AC: From your profile, one can easily see that you have extensive industry experience. How was it on the PhD programme with a full-time job?

MD: I must confess that was no easy feat. It meant a lot of sacrifices and a rigid schedule. Academic work happened mostly in the evenings and weekends and during holidays. Annual leave days from my corporate work was dedicated as time for my academics. So it was quite intense. Unlike other levels of tertiary education, where you have to attend classes and submit assignments frequently, the pace of the thesis is mostly determined by the determination of the student and the support of the thesis supervisor. So that was a wake-up call for me. But I’m so glad, I finally made it through with help of family, friends, classmates and the school faculty.

AC: What are your low and high moments on the study?

MD: The low moment for me was when I lost my mother in 2019. She has always been a top supporter of any of my crazy pursuits. I didn’t think I could combine grieving with school and a full-time job. At this point, I must confess that I almost gave up. However, I picked it up about 8 months after and committed to finishing the journey with the support of friends and family. The high moments for me were really at the beginning and the end of my study. In the beginning, it felt like a golden dream worth pursuing, but of course in between the beginning and the end of the journey comes the sleepless nights, imposter syndrome, self-doubt, painful feedback sessions, personal loss, fatigue and relationship challenges. In the end, I felt like a victor, after effecting the changes to the internal review sessions that never seemed to end. Getting the invitation email for my thesis defense was the icing of the cake for me. I couldn’t believe I had written over 300 pages of a thesis. My first thought was “So I can finish this PhD?” (Laughing).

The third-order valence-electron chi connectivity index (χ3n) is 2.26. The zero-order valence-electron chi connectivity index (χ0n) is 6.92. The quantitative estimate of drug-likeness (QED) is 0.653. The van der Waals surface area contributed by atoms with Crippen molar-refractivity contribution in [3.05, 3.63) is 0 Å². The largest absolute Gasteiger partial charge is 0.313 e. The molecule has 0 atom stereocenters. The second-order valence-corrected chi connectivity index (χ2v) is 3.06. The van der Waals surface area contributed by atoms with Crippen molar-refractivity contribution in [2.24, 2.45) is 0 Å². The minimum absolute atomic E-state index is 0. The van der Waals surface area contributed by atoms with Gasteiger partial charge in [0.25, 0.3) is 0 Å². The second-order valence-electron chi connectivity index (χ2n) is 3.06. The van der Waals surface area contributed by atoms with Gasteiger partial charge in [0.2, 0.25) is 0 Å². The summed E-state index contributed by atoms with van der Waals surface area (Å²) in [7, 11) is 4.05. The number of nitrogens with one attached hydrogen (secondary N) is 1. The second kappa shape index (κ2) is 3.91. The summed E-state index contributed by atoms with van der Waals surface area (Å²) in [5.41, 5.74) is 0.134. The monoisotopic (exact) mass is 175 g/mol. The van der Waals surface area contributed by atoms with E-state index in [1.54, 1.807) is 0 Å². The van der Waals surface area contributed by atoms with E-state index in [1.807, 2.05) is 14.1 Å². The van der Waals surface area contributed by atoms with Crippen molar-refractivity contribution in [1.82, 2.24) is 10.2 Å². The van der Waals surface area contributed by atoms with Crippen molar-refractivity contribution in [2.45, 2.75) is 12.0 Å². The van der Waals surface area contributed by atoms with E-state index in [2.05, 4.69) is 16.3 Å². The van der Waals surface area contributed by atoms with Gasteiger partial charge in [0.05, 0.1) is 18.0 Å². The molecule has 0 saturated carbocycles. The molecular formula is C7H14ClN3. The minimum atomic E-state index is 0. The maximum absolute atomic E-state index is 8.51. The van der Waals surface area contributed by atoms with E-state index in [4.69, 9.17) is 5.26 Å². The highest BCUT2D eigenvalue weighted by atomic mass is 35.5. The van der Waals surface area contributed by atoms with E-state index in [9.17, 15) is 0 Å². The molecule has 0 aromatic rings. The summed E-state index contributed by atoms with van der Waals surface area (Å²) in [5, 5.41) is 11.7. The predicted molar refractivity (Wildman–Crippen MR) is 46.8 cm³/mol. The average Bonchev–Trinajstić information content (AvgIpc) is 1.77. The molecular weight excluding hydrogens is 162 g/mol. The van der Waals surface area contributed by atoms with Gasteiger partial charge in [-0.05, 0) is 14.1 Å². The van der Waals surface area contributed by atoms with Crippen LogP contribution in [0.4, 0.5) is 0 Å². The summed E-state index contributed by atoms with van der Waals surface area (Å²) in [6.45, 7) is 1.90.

AC: It is said that it takes a village to raise a child. How many people did it take to produce your PhD? What are your words of gratitude to them?

MD: I have a whole army behind me and I call them Assistant Doctors because we all achieved this PhD together. God is the commander of this army and honestly, I doubt I could have finished this without him. I also had such a supportive supervisor, Dr Austin Nweze and my class coordinator, Mrs Ijeoma Nwachukwu.  The institution, Pan Atlantic University, School of Media and Communication were also very supportive in ensuring from start to finish. Thanks to my classmates and fellow PhD Students from other sets whose humorous memes and messages fueled me during the weary season. Many thanks to my family and friends for their patience (I can’t recall how many events and hangouts I had to reject and postpone in the bid to manage my time efficiently) and support on all fronts – financially, emotionally and spiritually. I can’t thank them enough. If I had the chance to give a proper acknowledgement speech, it will take hours amidst a lot of tears and laughter.

AC: With your rich industry experience and a PhD, what is next on your career trajectory?

MD: I am looking for opportunities where I can merge the best of both worlds – advance in my career in the marketing communications industry and also contribute to knowledge through facilitation and research. I also look forward to a situation where I continuously contribute to policymaking in the African creative industries sphere through actionable research and government participation.

AC: Thank you for your time.

MD: It is my pleasure.